Betfred Sport

Poor financial advice or economic misfortune? Evaluating clubs in administration

In a perfect footballing world, all clubs would be on the same level, both on the field and financially.

Would be equal competition, no advantages in revenue and transfers would basically be resolved by the player choosing the club he liked the most, and not by who could pay the most for him.

Obviously this is far from a reality but it is something worth thinking about. Would equality across the board prevent certain clubs from running into financial woes or would nothing change?

As it stands, there is a massive gulf between the so called “big” teams and the middle to lower level clubs and the strain is beginning to show.

Clubs like Real Madrid and Manchester City can spend exorbitant amounts of money on player fees and wages, and it puts pressure on the other teams just to survive in the league. However that is only the football side of it. On the other side lies the business aspect. 

How revenue is handled

Large clubs have massive sponsors and initiatives which keep them running steadily. Gates from ticket sales and shirt sales also factor in, but the major thing that keeps these clubs in the clear is how their revenue is handled to offset costs in the club. Granted many of the big clubs also have serious debts but still manage to sustain themselves.

This brings me to the main issue. Do smaller clubs have more trouble offsetting their costs due to the economic strain? Or is it down to bad business decisions and equally bad financial advice?

In late 2011/early 2012, three clubs in Britain went into administration: Rangers, Port Vale and Portsmouth. Of these three, two of them; Port Vale and Portsmouth are in administration for the second time.

Portsmouth going into administration for the second time was unfortunate, but expected. The continual shifting of owners and lack of financial stability has ultimately proven to be the club’s demise.

Before point deductions were implemented, clubs were known to use administration as a way to clear their debts, restructure and start again. Now that there is a clear penalty for going into administration, there is an argument that the financial situation will hinder clubs’ on field successes as well.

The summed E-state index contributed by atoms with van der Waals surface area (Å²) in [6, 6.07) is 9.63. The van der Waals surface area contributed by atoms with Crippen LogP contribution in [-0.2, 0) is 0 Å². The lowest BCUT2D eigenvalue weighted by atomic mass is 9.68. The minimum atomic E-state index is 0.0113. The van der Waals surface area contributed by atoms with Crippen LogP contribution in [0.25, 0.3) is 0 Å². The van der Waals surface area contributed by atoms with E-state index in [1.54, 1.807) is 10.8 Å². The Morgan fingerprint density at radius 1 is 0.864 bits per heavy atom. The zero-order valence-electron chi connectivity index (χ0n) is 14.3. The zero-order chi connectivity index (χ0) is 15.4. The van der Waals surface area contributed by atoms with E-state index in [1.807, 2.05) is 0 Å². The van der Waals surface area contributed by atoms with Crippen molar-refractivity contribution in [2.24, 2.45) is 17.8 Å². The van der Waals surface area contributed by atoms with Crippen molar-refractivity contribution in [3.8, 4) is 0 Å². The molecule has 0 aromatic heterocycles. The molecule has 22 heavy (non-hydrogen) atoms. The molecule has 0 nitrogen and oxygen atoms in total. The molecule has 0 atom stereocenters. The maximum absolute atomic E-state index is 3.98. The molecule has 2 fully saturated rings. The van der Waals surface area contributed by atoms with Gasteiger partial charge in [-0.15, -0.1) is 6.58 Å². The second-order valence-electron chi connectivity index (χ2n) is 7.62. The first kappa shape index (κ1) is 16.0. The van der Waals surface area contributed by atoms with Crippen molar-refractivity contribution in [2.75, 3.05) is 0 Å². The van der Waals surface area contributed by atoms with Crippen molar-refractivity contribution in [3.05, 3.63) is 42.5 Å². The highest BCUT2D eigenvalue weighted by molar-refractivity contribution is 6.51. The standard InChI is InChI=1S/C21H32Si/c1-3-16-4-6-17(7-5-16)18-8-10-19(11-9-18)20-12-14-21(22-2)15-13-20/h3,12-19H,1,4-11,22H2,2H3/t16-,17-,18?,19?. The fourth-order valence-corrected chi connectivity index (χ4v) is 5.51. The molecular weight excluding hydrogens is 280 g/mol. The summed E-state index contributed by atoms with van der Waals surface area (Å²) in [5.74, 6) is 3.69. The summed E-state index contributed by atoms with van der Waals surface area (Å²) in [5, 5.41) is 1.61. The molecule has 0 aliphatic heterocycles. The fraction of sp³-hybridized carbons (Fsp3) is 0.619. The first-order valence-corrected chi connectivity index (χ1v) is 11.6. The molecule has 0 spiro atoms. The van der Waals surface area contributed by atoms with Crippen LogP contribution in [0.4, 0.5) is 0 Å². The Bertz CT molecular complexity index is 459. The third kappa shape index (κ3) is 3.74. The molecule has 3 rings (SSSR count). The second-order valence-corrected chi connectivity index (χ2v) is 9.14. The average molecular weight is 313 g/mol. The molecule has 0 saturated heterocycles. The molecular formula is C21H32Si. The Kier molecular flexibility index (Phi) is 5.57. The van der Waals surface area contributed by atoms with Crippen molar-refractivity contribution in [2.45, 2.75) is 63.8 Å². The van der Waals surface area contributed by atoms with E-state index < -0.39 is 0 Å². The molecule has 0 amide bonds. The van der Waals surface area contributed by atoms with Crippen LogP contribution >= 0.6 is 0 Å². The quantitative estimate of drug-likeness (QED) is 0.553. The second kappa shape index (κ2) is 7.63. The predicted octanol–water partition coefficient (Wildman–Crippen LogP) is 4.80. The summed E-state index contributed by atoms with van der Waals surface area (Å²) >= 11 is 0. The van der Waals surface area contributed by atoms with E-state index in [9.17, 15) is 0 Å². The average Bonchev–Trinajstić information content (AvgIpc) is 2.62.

Administration woes

Constant borrowing of funds is one of the main reasons for administration woes, but this borrowing and inability to repay also affects the employees, especially the footballers. If footballers aren’t paid in time, as was the case with Portsmouth, doubts begin to creep in. These doubts have an adverse effect on the club’s results.

So we’ve established that Portsmouth’s administration was self inflicted. But what about Port Vale?

Port Vale struggled to pay a hefty income tax bill and as a result, are now in administration for the second time in nine years. As with Pompey, the players haven’t been paid their wages but have received hardship payment.

A club in League Two going into administration isn’t surprising but still begs the question as to how these things are allowed to happen.

The parent companies of these clubs normally have financial difficulties themselves; therefore putting added pressure on the club. Rangers’ case is a very odd one. The club owes large sums of money, ironically, from efforts to reduce tax. 

Shoddy sales and questions about ownership

Their tax bills remain unpaid and interest as well as any fines accrued will also have to be factored in. Rising wage costs, shoddy sales and questions about ownership only further serve to blight the club’s situation.

The most puzzling find by the administrators was that $24million, which was lent to the club, has yet to be sourced. The advisers to the club and the ownership have to shoulder the blame as clearly many discrepancies exist.

On the football side, however, the situation doesn’t seem to have affected the club as much. The players have agreed deals to restructure their contracts and despite the points penalty, they are still second in the league. The win over their rivals Celtic this weekend, that prevented the Bhoys from clinching the title at Ibrox, serves to show that the football hasn’t taken a hit despite the financial issues.

Long term, club administration is a second chance for clubs to handle their affairs better; a clean slate if you will. Whether a team can survive from it is another story but it is a necessary stumbling block for some.

Based on the recent evidence, it all comes down to the way a club handles its resources to offsets costs and debts. The potential buyers found while in the administration period act as a lifeline to improve the club.

However, if certain actions aren’t changed and better care taken with the business that is a football club, administration will be the least of their worries.

By Kai Maynard

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